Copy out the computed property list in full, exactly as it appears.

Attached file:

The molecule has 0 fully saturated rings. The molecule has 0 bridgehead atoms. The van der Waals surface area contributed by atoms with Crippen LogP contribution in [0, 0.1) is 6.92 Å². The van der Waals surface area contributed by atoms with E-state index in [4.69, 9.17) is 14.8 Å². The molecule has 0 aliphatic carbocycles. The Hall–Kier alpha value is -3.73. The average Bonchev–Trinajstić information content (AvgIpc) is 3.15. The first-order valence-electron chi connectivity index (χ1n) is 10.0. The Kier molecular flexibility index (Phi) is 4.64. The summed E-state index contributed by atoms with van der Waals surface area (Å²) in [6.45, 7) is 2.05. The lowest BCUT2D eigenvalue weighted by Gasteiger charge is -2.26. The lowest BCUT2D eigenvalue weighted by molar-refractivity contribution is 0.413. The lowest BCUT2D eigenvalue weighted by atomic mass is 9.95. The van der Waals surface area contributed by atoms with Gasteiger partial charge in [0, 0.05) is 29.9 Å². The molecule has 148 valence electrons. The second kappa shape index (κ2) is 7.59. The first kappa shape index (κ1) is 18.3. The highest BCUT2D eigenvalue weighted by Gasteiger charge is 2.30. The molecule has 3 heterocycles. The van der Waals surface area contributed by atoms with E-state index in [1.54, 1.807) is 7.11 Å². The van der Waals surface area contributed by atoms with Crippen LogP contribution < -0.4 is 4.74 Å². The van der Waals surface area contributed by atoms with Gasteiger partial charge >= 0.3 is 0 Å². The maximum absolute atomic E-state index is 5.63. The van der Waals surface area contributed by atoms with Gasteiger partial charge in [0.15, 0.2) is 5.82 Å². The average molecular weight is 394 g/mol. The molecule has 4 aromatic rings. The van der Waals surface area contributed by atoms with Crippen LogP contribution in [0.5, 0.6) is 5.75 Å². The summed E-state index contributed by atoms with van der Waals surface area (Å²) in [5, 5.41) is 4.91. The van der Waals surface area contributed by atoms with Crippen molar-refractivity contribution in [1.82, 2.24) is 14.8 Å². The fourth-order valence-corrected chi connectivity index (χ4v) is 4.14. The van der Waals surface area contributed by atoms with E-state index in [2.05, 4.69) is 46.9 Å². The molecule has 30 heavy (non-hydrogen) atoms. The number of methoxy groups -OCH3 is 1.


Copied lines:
The molecule has 0 fully saturated rings. The molecule has 0 bridgehead atoms. The van der Waals surface area contributed by atoms with Crippen LogP contribution in [0, 0.1) is 6.92 Å². The van der Waals surface area contributed by atoms with E-state index in [4.69, 9.17) is 14.8 Å². The molecule has 0 aliphatic carbocycles. The Hall–Kier alpha value is -3.73. The average Bonchev–Trinajstić information content (AvgIpc) is 3.15. The first-order valence-electron chi connectivity index (χ1n) is 10.0. The Kier molecular flexibility index (Phi) is 4.64. The summed E-state index contributed by atoms with van der Waals surface area (Å²) in [6.45, 7) is 2.05. The lowest BCUT2D eigenvalue weighted by Gasteiger charge is -2.26. The lowest BCUT2D eigenvalue weighted by molar-refractivity contribution is 0.413. The lowest BCUT2D eigenvalue weighted by atomic mass is 9.95. The van der Waals surface area contributed by atoms with Gasteiger partial charge in [0, 0.05) is 29.9 Å². The molecule has 148 valence electrons. The second kappa shape index (κ2) is 7.59. The first kappa shape index (κ1) is 18.3. The highest BCUT2D eigenvalue weighted by Gasteiger charge is 2.30. The molecule has 3 heterocycles. The van der Waals surface area contributed by atoms with E-state index in [1.54, 1.807) is 7.11 Å². The van der Waals surface area contributed by atoms with Crippen LogP contribution < -0.4 is 4.74 Å². The van der Waals surface area contributed by atoms with Gasteiger partial charge >= 0.3 is 0 Å². The maximum absolute atomic E-state index is 5.63. The van der Waals surface area contributed by atoms with Gasteiger partial charge in [0.15, 0.2) is 5.82 Å². The average molecular weight is 394 g/mol. The molecule has 4 aromatic rings. The van der Waals surface area contributed by atoms with Crippen LogP contribution in [0.5, 0.6) is 5.75 Å². The summed E-state index contributed by atoms with van der Waals surface area (Å²) in [5, 5.41) is 4.91. The van der Waals surface area contributed by atoms with Crippen molar-refractivity contribution in [1.82, 2.24) is 14.8 Å². The fourth-order valence-corrected chi connectivity index (χ4v) is 4.14. The van der Waals surface area contributed by atoms with E-state index in [2.05, 4.69) is 46.9 Å². The molecule has 30 heavy (non-hydrogen) atoms. The number of methoxy groups -OCH3 is 1.